Metro Weekly


Reel Affirmations 2007

Review by Sean Bugg

Rating: starstarstarstar (4 out of 5)

Saturday, 10/13/2007, 11:15 PM
Feature presentation, $10 at Lincoln Theatre

”APOCALYPSE, WE’VE all been there,” sang Buffy the Vampire Slayer. ”The same old trips, why should we care?”


That pretty much sums up the first third of Cthulhu, a horror film in which the old gods from the well-known and little-read works of H.P. Lovecraft plot their return in the midst of a coastal Oregon town. It seems the world of the near future is spiraling quickly down the toilet as polar bears die off, war engulfs the Middle East and Eskimos lead terrorist attacks against the U.S.

The only thing standing in their way may be Russ (Jason Cottle), the estranged gay son of a local cult leader who has come home to attend his mother’s funeral. His original plans for a brief visit change when he reconnects with his childhood best friend, Mike (Scott Green), and starts to see hints of the doom hidden in his hometown.

”Plodding” doesn’t really do justice to the excruciatingly slow pace of Cthulhu‘s beginning. Fortunately, once a few creepy pieces of the puzzle start falling into place, director Dan Gildark ratchets up tension with some intensely creepy visuals and a handful of genuine scares. Gildark shows a talent for some compelling compositions on screen, from a creepy interlude in a liquor store to a conversation set in front of a tank of swimming polar bears.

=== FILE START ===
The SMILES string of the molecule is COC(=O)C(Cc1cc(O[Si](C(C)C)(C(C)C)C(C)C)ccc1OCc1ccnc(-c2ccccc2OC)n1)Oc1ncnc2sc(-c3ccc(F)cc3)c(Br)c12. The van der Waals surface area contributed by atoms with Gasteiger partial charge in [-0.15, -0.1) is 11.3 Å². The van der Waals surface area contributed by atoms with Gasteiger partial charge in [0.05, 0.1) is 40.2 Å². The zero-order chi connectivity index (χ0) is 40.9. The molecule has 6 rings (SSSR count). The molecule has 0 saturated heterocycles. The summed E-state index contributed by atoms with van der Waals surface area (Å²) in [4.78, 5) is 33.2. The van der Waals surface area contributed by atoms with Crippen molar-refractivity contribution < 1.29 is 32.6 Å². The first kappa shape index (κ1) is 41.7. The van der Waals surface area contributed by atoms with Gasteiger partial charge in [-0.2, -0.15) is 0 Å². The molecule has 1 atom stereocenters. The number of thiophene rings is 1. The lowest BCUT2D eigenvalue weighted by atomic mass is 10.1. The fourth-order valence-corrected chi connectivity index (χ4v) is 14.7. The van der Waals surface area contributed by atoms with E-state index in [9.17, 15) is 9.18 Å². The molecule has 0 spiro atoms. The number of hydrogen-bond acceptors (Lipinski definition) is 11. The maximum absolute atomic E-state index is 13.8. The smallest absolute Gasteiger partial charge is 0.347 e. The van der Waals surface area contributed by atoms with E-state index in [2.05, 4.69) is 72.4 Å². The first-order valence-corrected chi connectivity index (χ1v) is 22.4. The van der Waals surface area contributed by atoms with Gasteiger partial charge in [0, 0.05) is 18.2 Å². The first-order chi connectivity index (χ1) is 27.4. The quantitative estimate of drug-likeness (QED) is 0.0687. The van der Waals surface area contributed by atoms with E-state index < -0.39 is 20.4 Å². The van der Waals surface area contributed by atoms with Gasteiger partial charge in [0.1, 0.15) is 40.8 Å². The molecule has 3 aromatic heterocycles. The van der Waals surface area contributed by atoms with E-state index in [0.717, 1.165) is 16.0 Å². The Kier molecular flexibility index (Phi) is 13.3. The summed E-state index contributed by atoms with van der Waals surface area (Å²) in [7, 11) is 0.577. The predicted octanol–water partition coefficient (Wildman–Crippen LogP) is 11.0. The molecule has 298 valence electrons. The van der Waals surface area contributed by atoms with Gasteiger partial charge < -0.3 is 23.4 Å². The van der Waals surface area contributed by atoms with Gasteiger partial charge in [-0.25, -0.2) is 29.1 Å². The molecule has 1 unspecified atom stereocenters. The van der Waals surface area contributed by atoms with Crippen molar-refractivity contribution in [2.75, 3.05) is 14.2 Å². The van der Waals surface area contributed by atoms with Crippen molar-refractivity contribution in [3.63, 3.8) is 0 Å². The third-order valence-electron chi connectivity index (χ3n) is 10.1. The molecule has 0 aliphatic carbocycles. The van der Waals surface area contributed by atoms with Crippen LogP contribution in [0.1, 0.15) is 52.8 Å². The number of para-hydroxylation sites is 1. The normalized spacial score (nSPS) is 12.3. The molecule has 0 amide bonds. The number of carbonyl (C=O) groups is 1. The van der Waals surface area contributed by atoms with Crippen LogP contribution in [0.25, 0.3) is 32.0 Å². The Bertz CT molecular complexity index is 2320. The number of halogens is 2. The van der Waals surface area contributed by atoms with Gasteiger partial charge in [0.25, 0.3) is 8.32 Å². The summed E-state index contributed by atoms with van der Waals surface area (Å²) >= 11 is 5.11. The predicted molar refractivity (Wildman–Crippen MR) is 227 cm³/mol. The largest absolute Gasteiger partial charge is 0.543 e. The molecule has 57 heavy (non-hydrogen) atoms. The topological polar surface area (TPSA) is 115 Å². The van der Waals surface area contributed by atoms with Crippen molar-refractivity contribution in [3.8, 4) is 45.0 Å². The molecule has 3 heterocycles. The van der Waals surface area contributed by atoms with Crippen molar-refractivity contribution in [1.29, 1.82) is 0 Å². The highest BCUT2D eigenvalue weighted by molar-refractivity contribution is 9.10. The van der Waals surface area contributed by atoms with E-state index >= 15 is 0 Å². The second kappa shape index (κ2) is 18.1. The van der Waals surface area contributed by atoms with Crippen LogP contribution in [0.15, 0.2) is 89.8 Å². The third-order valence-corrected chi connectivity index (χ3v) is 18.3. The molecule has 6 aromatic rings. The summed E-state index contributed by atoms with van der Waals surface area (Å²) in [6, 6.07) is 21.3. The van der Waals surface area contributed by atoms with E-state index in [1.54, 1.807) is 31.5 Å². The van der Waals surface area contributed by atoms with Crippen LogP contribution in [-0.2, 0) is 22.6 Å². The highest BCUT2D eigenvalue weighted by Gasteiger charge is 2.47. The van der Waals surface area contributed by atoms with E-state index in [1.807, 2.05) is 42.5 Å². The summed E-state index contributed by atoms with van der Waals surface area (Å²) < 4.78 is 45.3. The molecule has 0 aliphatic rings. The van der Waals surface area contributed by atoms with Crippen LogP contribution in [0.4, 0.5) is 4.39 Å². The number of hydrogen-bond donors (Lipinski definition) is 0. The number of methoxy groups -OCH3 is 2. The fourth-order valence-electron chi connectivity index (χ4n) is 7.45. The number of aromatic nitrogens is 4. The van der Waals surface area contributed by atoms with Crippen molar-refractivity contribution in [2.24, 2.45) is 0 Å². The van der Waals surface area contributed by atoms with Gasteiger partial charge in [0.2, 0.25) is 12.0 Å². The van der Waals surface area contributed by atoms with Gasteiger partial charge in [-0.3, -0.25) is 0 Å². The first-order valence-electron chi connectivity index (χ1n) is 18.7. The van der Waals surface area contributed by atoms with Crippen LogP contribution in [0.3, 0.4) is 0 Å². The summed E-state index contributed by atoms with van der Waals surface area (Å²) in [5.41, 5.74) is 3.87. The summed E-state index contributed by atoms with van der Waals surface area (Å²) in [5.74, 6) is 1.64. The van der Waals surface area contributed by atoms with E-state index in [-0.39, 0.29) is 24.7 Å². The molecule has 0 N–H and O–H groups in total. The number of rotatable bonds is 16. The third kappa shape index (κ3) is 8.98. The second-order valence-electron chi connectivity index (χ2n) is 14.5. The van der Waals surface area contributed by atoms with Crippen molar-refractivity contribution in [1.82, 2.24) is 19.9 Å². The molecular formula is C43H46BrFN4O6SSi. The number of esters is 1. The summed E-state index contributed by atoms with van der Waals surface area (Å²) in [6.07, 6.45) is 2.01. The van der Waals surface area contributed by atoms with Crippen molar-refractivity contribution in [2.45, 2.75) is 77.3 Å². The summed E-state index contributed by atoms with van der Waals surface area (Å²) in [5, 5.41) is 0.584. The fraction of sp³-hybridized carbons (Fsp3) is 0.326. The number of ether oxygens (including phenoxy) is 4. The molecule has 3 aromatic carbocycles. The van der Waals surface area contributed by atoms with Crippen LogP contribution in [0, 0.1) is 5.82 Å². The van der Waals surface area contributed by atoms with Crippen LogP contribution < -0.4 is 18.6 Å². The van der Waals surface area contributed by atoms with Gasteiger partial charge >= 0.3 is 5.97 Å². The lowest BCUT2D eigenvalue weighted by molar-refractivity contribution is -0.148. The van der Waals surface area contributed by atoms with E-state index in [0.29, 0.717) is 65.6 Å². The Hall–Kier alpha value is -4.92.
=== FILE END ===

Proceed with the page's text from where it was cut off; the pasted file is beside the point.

But the scariest thing in the film has to be Tori Spelling, decked out in a park ranger outfit that was apparently pilfered from a porn set. Truly, I’d be freaked out and terrified too if Spelling were humping my leg. Ironic stunt casting may work for some films, but not this one.

Luckily, she’s not the death knell for Cthulhu, which manages to wend its way to an ambiguous ending that will be frustrating for some but that actually fits the nature of the story. You may leave the theater wondering what the hell that was all about, but if you spend a little time alone in the dark, you’ll find that the unsettling feelings of Cthulhu run deep. — SB

Sean Bugg is Editor Emeritus for Metro Weekly.

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